Precedents of appointing successors in the tradition of Moses and Jesus (as)
A majority of Muslims believe that prophet Muhammad (sa) did not clearly appoint a successor, nor did he provide instructions on how one should be chosen, and in effect he left it to the community of Muslims to decide. A 2008 article by Robert A. Campbell (1), a scholar of leadership at Cape Breton University, suggests that these assumptions place Islam at odds with the precedents established in Judaism and Christianity. What follows are excerpts from his argument in this article:
“Some observers (e.g., Jonathan Berkey) would suggest that one of the greatest problems facing Islam today is the same problem it has faced almost since its inception, namely, the issue of succession to Muhammad. Judaism, Christianity and Islam share common origins, possess a scripture that is central to their internal view of history and faith, and are associated with key personalities who served as founders, reformers and transmitters of tradition and the will of God (2).
Summarizing the events of the fifty years following the death of Muhammad, with respect to succession, a complex picture emerges. Both are consistent with the precedents set by Moses and Jesus, as documented in scripture (3)(4). It would be logical and theologically sound to expect that Muhammad would have designated a successor. If Jewish and Christian scripture record that Moses and Jesus, as founders of their respective religious traditions, named successors, then on the basis of internal consistency arguments alone it is logical to suggest both that Muhammad would have appointed a successor and that there should be some record of that appointment within the corpus of Islamic sacred literature.”
1) Campbell, Robert A. “Leadership succession in early Islam: Exploring the nature and role of historical precedents.” The leadership quarterly 19.4 (2008): 426-438.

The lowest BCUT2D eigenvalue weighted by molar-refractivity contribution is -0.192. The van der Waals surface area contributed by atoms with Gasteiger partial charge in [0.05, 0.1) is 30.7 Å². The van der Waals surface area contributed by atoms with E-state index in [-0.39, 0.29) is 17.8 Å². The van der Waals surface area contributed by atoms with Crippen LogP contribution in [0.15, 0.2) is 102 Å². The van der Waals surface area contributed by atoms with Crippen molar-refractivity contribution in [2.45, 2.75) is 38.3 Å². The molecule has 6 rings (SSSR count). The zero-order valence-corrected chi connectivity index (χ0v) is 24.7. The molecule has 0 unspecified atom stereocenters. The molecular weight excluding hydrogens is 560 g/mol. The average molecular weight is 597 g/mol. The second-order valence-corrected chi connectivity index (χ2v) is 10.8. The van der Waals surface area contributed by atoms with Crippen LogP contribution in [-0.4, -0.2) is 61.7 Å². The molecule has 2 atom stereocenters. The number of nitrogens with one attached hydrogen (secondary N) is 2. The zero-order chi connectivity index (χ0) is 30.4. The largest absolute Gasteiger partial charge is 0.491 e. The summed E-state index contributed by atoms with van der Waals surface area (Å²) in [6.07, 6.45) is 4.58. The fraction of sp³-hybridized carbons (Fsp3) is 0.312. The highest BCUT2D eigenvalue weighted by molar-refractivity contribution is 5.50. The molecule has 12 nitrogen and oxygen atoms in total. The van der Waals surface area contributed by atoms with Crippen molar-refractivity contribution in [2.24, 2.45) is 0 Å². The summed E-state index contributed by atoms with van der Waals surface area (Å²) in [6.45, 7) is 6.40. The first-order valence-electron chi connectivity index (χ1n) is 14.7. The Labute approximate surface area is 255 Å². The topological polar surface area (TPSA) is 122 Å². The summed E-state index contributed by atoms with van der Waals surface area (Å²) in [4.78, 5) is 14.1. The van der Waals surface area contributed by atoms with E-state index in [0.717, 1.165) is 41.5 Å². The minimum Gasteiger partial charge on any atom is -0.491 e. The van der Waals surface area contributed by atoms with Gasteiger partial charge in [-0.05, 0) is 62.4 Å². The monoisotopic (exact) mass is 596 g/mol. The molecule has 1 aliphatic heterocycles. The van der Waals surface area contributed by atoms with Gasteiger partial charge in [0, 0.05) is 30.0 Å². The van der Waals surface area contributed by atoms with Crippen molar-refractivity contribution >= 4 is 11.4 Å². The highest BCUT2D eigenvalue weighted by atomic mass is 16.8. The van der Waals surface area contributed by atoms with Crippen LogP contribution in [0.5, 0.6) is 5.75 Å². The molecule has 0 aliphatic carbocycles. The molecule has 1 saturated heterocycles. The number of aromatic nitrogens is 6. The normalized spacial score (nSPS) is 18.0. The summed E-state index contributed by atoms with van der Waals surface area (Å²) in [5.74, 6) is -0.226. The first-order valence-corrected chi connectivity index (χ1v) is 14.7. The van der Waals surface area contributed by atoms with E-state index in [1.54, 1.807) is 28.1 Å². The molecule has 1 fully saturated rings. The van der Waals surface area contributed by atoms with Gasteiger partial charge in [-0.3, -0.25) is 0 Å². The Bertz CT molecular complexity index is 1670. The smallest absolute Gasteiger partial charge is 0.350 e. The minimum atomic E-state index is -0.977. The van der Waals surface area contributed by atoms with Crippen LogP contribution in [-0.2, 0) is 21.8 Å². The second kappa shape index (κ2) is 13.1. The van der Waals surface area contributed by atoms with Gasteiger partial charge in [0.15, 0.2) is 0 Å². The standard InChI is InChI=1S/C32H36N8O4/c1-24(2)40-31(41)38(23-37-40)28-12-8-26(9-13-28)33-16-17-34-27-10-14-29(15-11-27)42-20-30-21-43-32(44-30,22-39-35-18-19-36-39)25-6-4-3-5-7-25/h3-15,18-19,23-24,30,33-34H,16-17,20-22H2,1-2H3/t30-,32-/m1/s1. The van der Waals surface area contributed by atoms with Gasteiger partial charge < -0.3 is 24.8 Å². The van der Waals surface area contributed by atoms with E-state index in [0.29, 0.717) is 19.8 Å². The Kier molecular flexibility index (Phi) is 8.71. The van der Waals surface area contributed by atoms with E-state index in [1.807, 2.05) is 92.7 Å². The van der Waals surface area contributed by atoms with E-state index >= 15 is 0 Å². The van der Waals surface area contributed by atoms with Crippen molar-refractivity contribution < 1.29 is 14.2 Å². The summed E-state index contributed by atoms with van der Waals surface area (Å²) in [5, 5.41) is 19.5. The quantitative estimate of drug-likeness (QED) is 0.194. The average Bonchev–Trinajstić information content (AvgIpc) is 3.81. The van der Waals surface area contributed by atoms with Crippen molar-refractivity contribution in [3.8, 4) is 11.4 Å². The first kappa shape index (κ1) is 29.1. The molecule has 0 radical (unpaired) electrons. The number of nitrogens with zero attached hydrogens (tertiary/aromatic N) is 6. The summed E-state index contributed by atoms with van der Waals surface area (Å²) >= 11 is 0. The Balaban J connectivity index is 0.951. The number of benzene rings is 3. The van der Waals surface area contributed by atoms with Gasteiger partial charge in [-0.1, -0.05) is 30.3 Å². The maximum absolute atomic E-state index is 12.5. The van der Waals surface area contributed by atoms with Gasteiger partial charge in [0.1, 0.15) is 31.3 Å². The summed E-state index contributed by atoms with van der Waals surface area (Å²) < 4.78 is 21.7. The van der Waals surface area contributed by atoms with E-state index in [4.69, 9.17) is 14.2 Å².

2) For example, we read in the Qur’an: In matters of faith, He has laid down for you [people] the same commandment that He gave Noah, whichWe have revealed to you [Muhammad] and which we enjoined on Abraham and Moses and Jesus: “Uphold the faith and do not divide into factions within it.” (42:13).
3) Moses and Joshua: The final verses of the book of Deuteronomy (34:1–12) tell of the death of Moses, as he is not allowed by God to cross over. His work is done (see Kirsch, 1998, pp. 349–353). This poses no problem for the Hebrews, because a successor to Moses has been selected, publicly identified and officially sworn in (see Hamlin, 1983, p.4). The account of the commissioning of Joshua is laid out in a sequence of verses in Deuteronomy 31. Not only does this pre-succession pep-talk take place in public, it also serves to link Joshua’s task back several generations (centuries) to the promise made to Abraham (see Hamlin, 1983, pp. xii, 5) in Genesis (15:18–21) that in exchange for worshipping God his offspring would inhabit the land of their forefathers (see Speiser,1964, pp.114–115).
4) Jesus and Peter: Unlike the plain language of the Hebrew Bible, the text of the gospels is full of parables, allegories, metaphors, and other literary devices (see Aune, 1985). However, it is still quite a simple matter to identify clear evidence that, at least in the form in which these books have come down to us, Jesus selects Peter to be his successor. The initial evidence for this comes in the form of a test. When Jesus went into the region of Caesarea Philippi he asked his disciples, “Who do people say that the Son of Man is?” They replied, “Some say John the Baptist, others Elijah, still other Jeremiah or one of the prophets.” He said to them, “But who do you say that I am?” Simon Peter said in reply, “You are the Messiah, the Son of the living God.” Jesus said to him in reply, “Blessed are you, Simon son of Jonah. For flesh and blood has not revealed this to you, but my heavenly Father. And so I say to you, you are Peter, and upon this rock will I build my church, and the gates of the netherworld shall not prevail against it. I will give you the keys to the kingdom of heaven. Whatever you bind on earth shall be bound in heaven; and whatever you loose on earth shall be loosed in heaven.” (Matthew 16:13–20).